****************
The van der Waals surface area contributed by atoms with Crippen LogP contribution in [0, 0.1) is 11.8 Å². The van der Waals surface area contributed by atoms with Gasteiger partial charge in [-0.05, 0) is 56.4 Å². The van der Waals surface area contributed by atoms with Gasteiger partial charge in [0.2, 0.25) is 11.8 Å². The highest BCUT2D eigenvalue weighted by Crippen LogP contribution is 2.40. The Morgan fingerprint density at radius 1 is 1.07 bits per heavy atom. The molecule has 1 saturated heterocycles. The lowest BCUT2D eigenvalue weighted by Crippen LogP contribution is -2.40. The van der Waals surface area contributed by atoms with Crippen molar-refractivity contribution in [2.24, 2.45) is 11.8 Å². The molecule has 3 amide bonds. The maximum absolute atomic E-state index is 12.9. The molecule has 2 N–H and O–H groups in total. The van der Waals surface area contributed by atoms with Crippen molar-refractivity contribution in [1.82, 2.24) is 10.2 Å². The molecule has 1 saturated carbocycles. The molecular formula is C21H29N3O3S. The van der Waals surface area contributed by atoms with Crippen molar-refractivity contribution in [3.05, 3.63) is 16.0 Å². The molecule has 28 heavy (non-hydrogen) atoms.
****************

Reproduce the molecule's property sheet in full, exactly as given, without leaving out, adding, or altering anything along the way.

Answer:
The van der Waals surface area contributed by atoms with Crippen LogP contribution in [0, 0.1) is 11.8 Å². The van der Waals surface area contributed by atoms with Gasteiger partial charge in [-0.05, 0) is 56.4 Å². The van der Waals surface area contributed by atoms with Gasteiger partial charge in [0.2, 0.25) is 11.8 Å². The highest BCUT2D eigenvalue weighted by Crippen LogP contribution is 2.40. The Morgan fingerprint density at radius 1 is 1.07 bits per heavy atom. The molecule has 1 saturated heterocycles. The lowest BCUT2D eigenvalue weighted by Crippen LogP contribution is -2.40. The van der Waals surface area contributed by atoms with Crippen molar-refractivity contribution in [2.24, 2.45) is 11.8 Å². The molecule has 3 amide bonds. The maximum absolute atomic E-state index is 12.9. The molecule has 2 N–H and O–H groups in total. The van der Waals surface area contributed by atoms with Crippen molar-refractivity contribution in [1.82, 2.24) is 10.2 Å². The molecule has 1 saturated carbocycles. The molecular formula is C21H29N3O3S. The van der Waals surface area contributed by atoms with Crippen molar-refractivity contribution in [3.05, 3.63) is 16.0 Å². The molecule has 28 heavy (non-hydrogen) atoms.